In the morning, if all goes to plan, we will be leaving Puerto Williams for over a month. This will be a very nice change of pace at this point, because currently we have been out for 7 out of about 90 days that I've been down here. Bringing that ratio back up to around a third will be much nicer.
Anyways enough about statistics. We will be collecting data from all around Cordillera Darwin and Isla Hoste to study climate change. We'll be starting by heading to Caleta Olla where we were anchored the last night of the trip with the Swedish scientists where we will do some further tests of the GPS systems that we got working today while weathering a front. Then we will probably be checking the weather station that Charlie has installed and setting up a bunch of bucket gauges. If it's really calm we will try to fly one of the drones with a GoPro shooting time-lapse photos to test the ability to stitch together a Digital Elevation Model in the field.
If all goes well at Caleta Olla we will move on and work relatively systematically around Cordillera Darwin visiting each fjord that we can and setting up time-lapse cameras at the most interesting glaciers. Eventually we may move up a bit further North to work on a single glacier on the Straights on Magellan before heading back to Puerto Williams and possibly onto the Falklands.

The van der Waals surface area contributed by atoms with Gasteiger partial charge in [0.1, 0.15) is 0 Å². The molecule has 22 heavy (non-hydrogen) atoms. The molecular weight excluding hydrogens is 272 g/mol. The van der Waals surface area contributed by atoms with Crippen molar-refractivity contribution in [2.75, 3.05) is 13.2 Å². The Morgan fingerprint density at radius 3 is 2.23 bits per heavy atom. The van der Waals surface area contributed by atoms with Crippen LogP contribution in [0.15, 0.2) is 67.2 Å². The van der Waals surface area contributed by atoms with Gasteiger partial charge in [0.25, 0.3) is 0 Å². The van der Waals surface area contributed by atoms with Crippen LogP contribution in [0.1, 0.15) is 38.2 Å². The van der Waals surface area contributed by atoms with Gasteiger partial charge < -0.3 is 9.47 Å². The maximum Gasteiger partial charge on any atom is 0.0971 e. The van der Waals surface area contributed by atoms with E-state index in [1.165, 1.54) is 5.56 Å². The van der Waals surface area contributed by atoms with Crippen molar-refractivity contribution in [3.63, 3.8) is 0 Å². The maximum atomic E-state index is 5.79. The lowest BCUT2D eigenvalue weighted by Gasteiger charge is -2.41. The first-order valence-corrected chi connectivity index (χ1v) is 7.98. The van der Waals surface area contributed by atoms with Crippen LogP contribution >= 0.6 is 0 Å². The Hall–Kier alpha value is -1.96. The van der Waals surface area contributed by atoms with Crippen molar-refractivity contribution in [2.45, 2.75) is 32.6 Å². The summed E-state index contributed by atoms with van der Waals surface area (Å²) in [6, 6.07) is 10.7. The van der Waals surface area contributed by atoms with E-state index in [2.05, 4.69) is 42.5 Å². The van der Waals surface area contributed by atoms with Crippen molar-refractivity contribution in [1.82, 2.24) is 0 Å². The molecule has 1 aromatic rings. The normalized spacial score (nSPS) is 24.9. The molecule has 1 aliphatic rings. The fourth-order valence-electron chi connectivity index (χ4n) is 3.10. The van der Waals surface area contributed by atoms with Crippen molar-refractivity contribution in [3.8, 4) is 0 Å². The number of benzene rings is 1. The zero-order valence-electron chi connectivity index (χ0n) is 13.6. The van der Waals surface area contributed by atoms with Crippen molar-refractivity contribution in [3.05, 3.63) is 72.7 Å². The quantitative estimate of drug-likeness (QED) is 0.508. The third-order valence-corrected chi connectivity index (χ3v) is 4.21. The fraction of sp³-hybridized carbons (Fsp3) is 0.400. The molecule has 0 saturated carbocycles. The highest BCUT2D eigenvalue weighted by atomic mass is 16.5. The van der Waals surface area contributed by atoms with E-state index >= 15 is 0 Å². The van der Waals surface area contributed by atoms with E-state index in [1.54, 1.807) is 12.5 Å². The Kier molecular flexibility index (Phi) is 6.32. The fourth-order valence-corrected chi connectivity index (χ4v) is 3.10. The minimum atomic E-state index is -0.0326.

Anyway, at the top for your viewing pleasure is a clip that I produced using several time-lapses that I shot with my GoPro during the first trip. It turns out the underside of one of the radars is a rather nice place to attach a suction cup.
The first segment is a shot once every 2 seconds, then once every 10 seconds, once every 30 seconds, and finally the last segment is once every 10 seconds again as that turned out to be a nicer rate, or at least it is to my eye.
The music is from the Summer Lawns on KEXP Live Performances Podcast playing I'll Drive, You Can Sleep Through The Night.